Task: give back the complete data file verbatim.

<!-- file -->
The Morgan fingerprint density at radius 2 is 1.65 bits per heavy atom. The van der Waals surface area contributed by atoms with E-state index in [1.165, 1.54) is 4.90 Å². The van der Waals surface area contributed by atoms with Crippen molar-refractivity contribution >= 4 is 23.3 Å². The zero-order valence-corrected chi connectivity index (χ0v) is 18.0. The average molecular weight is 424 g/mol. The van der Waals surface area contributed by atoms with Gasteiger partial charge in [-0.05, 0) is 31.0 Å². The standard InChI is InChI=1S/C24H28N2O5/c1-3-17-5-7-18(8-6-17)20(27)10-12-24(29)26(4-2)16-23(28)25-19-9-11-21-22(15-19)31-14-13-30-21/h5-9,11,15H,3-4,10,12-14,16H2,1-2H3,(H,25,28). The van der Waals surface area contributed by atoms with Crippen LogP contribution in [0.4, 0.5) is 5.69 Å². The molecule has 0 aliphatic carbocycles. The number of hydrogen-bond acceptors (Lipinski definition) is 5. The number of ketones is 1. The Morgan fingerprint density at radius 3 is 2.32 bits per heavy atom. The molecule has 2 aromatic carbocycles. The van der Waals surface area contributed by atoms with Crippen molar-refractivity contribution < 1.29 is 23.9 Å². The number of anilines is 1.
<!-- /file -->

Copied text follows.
The Morgan fingerprint density at radius 2 is 1.65 bits per heavy atom. The van der Waals surface area contributed by atoms with E-state index in [1.165, 1.54) is 4.90 Å². The van der Waals surface area contributed by atoms with Crippen molar-refractivity contribution >= 4 is 23.3 Å². The zero-order valence-corrected chi connectivity index (χ0v) is 18.0. The average molecular weight is 424 g/mol. The van der Waals surface area contributed by atoms with Gasteiger partial charge in [-0.05, 0) is 31.0 Å². The standard InChI is InChI=1S/C24H28N2O5/c1-3-17-5-7-18(8-6-17)20(27)10-12-24(29)26(4-2)16-23(28)25-19-9-11-21-22(15-19)31-14-13-30-21/h5-9,11,15H,3-4,10,12-14,16H2,1-2H3,(H,25,28). The van der Waals surface area contributed by atoms with Crippen LogP contribution in [0.4, 0.5) is 5.69 Å². The molecule has 0 aliphatic carbocycles. The number of hydrogen-bond acceptors (Lipinski definition) is 5. The number of ketones is 1. The Morgan fingerprint density at radius 3 is 2.32 bits per heavy atom. The molecule has 2 aromatic carbocycles. The van der Waals surface area contributed by atoms with Crippen molar-refractivity contribution < 1.29 is 23.9 Å². The number of anilines is 1.